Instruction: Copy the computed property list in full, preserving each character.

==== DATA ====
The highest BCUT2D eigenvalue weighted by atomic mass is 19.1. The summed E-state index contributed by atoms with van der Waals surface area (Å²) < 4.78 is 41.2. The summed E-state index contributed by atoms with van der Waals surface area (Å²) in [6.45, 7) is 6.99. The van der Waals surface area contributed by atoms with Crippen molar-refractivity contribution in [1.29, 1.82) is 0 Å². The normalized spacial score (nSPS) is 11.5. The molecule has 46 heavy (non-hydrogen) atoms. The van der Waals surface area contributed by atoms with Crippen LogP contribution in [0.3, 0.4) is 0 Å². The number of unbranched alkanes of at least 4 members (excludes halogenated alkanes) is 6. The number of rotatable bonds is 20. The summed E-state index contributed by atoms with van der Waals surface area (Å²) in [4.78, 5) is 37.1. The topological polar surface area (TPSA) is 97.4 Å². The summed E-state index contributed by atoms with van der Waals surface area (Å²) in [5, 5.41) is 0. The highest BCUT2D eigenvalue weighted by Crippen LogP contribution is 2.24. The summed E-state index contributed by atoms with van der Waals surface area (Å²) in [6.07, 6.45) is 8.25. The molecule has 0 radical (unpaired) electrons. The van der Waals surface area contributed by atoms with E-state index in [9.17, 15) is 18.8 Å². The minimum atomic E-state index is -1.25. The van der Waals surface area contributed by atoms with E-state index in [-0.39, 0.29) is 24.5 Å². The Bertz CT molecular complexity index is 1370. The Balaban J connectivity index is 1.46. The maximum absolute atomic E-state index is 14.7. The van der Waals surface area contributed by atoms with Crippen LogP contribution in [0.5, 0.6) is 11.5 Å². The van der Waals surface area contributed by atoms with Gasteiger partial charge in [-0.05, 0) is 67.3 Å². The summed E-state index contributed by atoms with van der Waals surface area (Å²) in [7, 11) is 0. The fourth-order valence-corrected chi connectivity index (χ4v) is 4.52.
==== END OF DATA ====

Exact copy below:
The highest BCUT2D eigenvalue weighted by atomic mass is 19.1. The summed E-state index contributed by atoms with van der Waals surface area (Å²) < 4.78 is 41.2. The summed E-state index contributed by atoms with van der Waals surface area (Å²) in [6.45, 7) is 6.99. The van der Waals surface area contributed by atoms with Crippen molar-refractivity contribution in [1.29, 1.82) is 0 Å². The normalized spacial score (nSPS) is 11.5. The molecule has 46 heavy (non-hydrogen) atoms. The van der Waals surface area contributed by atoms with Crippen LogP contribution in [0.3, 0.4) is 0 Å². The number of unbranched alkanes of at least 4 members (excludes halogenated alkanes) is 6. The number of rotatable bonds is 20. The summed E-state index contributed by atoms with van der Waals surface area (Å²) in [4.78, 5) is 37.1. The topological polar surface area (TPSA) is 97.4 Å². The summed E-state index contributed by atoms with van der Waals surface area (Å²) in [5, 5.41) is 0. The highest BCUT2D eigenvalue weighted by Crippen LogP contribution is 2.24. The summed E-state index contributed by atoms with van der Waals surface area (Å²) in [6.07, 6.45) is 8.25. The molecule has 0 radical (unpaired) electrons. The van der Waals surface area contributed by atoms with E-state index in [9.17, 15) is 18.8 Å². The minimum atomic E-state index is -1.25. The van der Waals surface area contributed by atoms with E-state index in [-0.39, 0.29) is 24.5 Å². The Bertz CT molecular complexity index is 1370. The Balaban J connectivity index is 1.46. The maximum absolute atomic E-state index is 14.7. The van der Waals surface area contributed by atoms with Crippen LogP contribution in [0.5, 0.6) is 11.5 Å². The van der Waals surface area contributed by atoms with Gasteiger partial charge in [-0.05, 0) is 67.3 Å². The summed E-state index contributed by atoms with van der Waals surface area (Å²) in [7, 11) is 0. The fourth-order valence-corrected chi connectivity index (χ4v) is 4.52.